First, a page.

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Solomon Jones: By insulting the ‘woke,’ Aaron Rodgers demeans racial justice advocates everywhere

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Quarterback Aaron Rodgers of the Green Bay Packers walks off the field following a game against the Arizona Cardinals at State Farm Stadium on Oct. 28, 2021 in Glendale, Arizona.

Quarterback Aaron Rodgers (12) of the Green Bay Packers walks off the field following a game against the Arizona Cardinals at State Farm Stadium on Oct. 28, 2021 in Glendale, Arizona. (Christian Petersen/Getty Images/TNS)

PHILADELPHIA — It’s ironic that Aaron Rodgers used racial dog whistles to attack what he called the “woke mob” after America learned that Rodgers lied about his vaccination status, because at the height of racial protests in the summer of 2020, Rodgers masqueraded as one of the woke.

Last June, when it was popular to do so, Rodgers spoke in support of protests against racial inequality. He posted an Instagram photo of himself locking arms with Black teammates with the hashtag #WakeUpAmerica. But when Rodgers tested positive for COVID-19 and was outed as unvaccinated after telling reporters he was “immunized,” he quickly went from racial justice supporter to right-wing culture warrior. Along the way, he demeaned the same people he’d previously claimed to support, and did so while asserting his white privilege.

“I realize I’m in the crosshairs of the woke mob right now,” Rodgers said while speaking on the Pat McAfee Show. “So, before my final nail gets put in my cancel culture casket, I think I’d like to set the record straight on so many of the blatant lies that are out there about myself right now, and I appreciate the opportunity to tell my side of the story.”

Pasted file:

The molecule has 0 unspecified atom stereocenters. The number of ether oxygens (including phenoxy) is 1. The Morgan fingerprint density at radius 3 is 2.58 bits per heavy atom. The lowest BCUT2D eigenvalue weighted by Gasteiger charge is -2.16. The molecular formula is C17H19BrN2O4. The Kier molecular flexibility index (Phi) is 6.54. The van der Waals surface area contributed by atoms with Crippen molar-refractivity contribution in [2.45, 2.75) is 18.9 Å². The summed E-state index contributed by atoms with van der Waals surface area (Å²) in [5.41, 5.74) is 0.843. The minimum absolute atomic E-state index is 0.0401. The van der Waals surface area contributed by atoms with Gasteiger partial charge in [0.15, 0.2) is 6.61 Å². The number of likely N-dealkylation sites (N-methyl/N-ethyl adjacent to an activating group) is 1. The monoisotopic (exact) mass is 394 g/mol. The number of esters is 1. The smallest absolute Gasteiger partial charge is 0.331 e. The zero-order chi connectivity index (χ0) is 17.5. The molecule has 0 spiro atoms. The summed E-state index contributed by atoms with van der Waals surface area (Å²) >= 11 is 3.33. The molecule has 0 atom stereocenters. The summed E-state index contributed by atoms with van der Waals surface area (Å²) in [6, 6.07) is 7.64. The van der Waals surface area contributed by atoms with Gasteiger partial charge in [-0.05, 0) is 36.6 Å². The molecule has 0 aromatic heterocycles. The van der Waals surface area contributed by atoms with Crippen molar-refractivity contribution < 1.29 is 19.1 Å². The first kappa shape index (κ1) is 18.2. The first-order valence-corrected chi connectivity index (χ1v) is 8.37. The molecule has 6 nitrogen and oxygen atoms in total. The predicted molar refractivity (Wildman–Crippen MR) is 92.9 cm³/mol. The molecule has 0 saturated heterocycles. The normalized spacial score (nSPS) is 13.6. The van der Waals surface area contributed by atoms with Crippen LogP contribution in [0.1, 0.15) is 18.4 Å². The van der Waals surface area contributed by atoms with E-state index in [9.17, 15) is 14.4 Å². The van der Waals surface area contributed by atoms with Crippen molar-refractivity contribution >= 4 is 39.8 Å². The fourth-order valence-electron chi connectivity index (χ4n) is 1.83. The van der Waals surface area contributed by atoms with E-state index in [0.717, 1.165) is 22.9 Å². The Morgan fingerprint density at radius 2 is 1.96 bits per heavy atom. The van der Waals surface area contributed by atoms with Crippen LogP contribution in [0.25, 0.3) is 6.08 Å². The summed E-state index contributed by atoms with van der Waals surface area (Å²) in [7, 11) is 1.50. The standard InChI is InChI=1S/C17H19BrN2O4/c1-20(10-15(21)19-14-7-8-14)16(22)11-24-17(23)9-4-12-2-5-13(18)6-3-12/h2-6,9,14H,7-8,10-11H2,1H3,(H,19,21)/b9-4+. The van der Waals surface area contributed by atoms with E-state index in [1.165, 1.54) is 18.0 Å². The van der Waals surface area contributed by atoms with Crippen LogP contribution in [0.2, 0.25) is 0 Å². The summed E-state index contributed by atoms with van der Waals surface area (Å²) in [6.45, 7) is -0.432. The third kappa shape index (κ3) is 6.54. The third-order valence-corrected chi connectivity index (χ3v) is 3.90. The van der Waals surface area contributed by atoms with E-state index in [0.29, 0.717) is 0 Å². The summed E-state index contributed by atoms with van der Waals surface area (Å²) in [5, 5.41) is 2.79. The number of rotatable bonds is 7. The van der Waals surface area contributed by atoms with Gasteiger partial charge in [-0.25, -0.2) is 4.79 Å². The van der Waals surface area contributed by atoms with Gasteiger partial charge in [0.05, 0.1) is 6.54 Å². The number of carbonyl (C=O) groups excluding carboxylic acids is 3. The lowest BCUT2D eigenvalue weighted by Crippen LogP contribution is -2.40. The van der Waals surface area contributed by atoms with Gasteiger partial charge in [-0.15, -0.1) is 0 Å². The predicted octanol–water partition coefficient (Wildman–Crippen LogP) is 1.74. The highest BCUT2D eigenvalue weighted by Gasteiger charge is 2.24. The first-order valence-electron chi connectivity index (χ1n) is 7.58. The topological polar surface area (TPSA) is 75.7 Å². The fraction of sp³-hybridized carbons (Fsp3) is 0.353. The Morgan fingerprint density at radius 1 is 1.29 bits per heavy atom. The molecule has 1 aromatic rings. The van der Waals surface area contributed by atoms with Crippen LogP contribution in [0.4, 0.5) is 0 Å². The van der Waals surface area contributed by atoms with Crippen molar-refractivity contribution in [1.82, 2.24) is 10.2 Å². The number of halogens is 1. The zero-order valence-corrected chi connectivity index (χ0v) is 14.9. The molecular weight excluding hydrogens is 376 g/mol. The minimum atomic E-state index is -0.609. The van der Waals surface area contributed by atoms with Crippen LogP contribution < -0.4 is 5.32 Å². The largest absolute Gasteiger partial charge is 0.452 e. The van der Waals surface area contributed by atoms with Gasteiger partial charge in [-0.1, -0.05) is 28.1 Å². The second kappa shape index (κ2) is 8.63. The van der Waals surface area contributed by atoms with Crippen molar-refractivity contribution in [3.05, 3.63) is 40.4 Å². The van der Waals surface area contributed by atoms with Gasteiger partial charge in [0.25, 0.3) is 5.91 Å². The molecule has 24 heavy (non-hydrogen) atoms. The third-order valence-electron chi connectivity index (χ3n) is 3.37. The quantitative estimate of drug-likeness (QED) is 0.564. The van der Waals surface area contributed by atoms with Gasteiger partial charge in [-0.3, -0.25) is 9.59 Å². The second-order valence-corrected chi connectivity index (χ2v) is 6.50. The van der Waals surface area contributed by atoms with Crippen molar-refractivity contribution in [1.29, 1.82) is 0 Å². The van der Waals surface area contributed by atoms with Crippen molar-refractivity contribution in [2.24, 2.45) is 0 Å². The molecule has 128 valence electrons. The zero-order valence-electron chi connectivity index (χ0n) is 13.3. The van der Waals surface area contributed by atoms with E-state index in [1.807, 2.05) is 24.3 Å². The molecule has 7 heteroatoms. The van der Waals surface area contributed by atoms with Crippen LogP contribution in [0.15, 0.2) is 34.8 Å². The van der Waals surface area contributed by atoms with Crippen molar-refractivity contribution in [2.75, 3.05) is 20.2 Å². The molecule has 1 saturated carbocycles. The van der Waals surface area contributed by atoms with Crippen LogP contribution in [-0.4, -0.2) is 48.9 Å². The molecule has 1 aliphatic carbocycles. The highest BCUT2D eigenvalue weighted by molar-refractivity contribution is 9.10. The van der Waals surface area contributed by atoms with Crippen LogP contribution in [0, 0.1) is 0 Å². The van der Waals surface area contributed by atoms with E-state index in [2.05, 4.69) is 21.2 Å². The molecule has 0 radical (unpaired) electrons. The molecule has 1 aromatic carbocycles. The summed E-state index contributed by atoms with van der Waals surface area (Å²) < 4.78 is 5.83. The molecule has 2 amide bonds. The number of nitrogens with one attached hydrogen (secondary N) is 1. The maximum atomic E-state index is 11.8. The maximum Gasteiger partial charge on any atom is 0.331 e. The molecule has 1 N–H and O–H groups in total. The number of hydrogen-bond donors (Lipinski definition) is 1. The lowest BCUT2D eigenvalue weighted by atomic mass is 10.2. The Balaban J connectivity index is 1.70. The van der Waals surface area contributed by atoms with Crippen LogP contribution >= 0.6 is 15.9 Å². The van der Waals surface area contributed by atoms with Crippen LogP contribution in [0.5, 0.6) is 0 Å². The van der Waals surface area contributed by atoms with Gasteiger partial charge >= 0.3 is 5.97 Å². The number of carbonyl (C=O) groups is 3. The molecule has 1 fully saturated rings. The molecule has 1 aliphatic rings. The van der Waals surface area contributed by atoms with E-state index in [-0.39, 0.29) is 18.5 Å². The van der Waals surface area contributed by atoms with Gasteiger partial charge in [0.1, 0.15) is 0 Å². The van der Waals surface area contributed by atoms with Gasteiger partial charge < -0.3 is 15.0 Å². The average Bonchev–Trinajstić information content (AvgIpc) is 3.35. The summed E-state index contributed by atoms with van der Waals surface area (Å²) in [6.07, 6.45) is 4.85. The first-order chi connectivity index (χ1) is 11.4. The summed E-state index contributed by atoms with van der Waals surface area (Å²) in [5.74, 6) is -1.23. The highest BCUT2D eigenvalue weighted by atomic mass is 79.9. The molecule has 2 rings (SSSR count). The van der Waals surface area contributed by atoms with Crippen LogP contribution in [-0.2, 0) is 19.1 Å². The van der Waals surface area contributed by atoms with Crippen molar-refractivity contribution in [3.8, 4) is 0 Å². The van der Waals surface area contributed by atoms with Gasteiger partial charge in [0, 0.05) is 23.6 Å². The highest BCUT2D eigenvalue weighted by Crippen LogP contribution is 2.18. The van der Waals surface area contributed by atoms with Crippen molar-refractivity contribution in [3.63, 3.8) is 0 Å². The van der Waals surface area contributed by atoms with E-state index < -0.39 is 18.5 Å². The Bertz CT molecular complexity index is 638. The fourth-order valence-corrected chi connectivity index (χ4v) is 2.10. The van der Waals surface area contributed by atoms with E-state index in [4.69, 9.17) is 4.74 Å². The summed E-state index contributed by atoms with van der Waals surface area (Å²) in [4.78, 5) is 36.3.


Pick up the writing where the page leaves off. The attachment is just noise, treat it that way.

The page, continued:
On Nov. 1, the three-time MVP quarter back took to Twitter to make the announcement.

Rodgers said he did not lie about his vaccination status. Instead, he simply allowed people to believe he was vaccinated because no one asked a follow-up question. He also claimed to be allergic to some unnamed ingredient in two of the vaccines and said he was afraid of potential side-affects from the other. Rodgers said he spoke with unidentified medical professionals who helped him develop a regimen that somehow made him immune to COVID-19, though he later got COVID-19 anyway.

I find Rodgers’ explanation ridiculous, but I’m not concerned about his refusal to get vaccinated. That is his right. As a football fan, however, and as a Black man, I’m disappointed in his decision to demean the very racial justice advocates he claimed to support.

By invoking the image of the so-called “woke mob,” Rodgers belittled those who fight for racial justice, and he showed that he never truly understood the fight for racial justice that he claimed to support. To be woke, in the original sense of the word, is to understand that racism has life-and-death consequences for Black people every day. That’s why African Americans coined the word — to acknowledge those allies who understand the sometimes deadly nature of America’s racist and white supremacist systems.

Rodgers took that sacred meaning and carelessly used it to demean those who called out his lie about his vaccination status. Then he doubled down and tried to tried to paint them as part of some “cancel culture” that is willing to ruin people over the slightest misdeed. He then went further, using one of Donald Trump’s favorite terms, “witch hunt,” to describe reporters who were trying to learn which NFL players were vaccinated and which ones were not.

It felt like Rodgers was trying to speak to an audience that would acknowledge his white privilege, and excuse his decision to lie. It was as if Rodgers, who created the controversy by refusing to tell the truth, was completely out of touch with reality. He drove that point home when he misquoted the Rev. Dr. Martin Luther King Jr. to justify his decision to not wear masks in accordance with NFL rules for unvaccinated players.

“The great MLK said, ‘You have a moral obligation to object to unjust rules and rules that made no sense,’” Rodgers said during his interview on the Pat McAfee Show.

Except, King wasn’t talking about anything as trivial as NFL rules and a multimillionaire’s decision not to wear a mask. No, King was talking about laws that dehumanized Black people by denying them the right to vote. He was talking about laws that too often resulted in Black bodies hanging from trees.

But it’s what King said later in his famous Letter From A Birmingham Jail that Rodgers should embrace. King said, “One who breaks an unjust law must do so openly, lovingly, and with a willingness to accept the penalty.”

If Aaron Rodgers truly believes he was right to flout the NFL’s vaccination rules, he should admit his wrongdoing, stop blaming others, and accept whatever penalty he receives.


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